In a dark omen for the denizens of Idaho, thousands of dead snow geese rained down from the sky this weekend, seeding the state's fair plains with infected bird guts.

"Basically, they just fell out of the sky," Idaho Fish and Game spokesman Gregg Losinski tells Reuters.

Investigators, declining to comment on potential supernatural causes, attribute the 2,000-strong bird storm to avian cholera.

A Fish and Game press release assures readers, "Humans are not at a high risk of infection," but also contains a worrying combination of the words "eagles" "feeding" "infected" "birds" "carcasses" and "delayed incubation period."

According to Schmidt, "The important thing is to quickly collect as many of the carcasses as possible, to prevent other birds from feeding on the infected birds." In the case of Mud Lake WMA, biologists observed about twenty eagles in the vicinity of some of the carcasses. Because of a delayed incubation period it is uncertain where these eagles might be located, if and when the avian cholera affects them.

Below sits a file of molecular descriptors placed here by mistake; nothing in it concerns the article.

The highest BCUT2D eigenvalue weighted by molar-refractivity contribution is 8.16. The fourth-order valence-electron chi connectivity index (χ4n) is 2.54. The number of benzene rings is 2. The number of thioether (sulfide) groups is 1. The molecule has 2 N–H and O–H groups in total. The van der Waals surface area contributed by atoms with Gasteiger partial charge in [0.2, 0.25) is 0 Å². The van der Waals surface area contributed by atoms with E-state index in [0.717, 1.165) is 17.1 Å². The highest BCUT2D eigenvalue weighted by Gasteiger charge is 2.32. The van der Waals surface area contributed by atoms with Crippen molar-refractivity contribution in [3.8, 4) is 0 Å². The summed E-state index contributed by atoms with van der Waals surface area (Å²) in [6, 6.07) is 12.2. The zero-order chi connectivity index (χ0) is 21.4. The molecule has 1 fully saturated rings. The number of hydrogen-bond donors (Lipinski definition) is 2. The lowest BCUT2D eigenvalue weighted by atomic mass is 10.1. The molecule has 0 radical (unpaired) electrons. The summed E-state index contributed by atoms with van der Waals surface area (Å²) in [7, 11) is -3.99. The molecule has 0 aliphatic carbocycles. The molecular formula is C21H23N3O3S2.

If the public observes dead birds, they are asked to call and report the location to the Upper Snake Regional Office at 208-525-7290.

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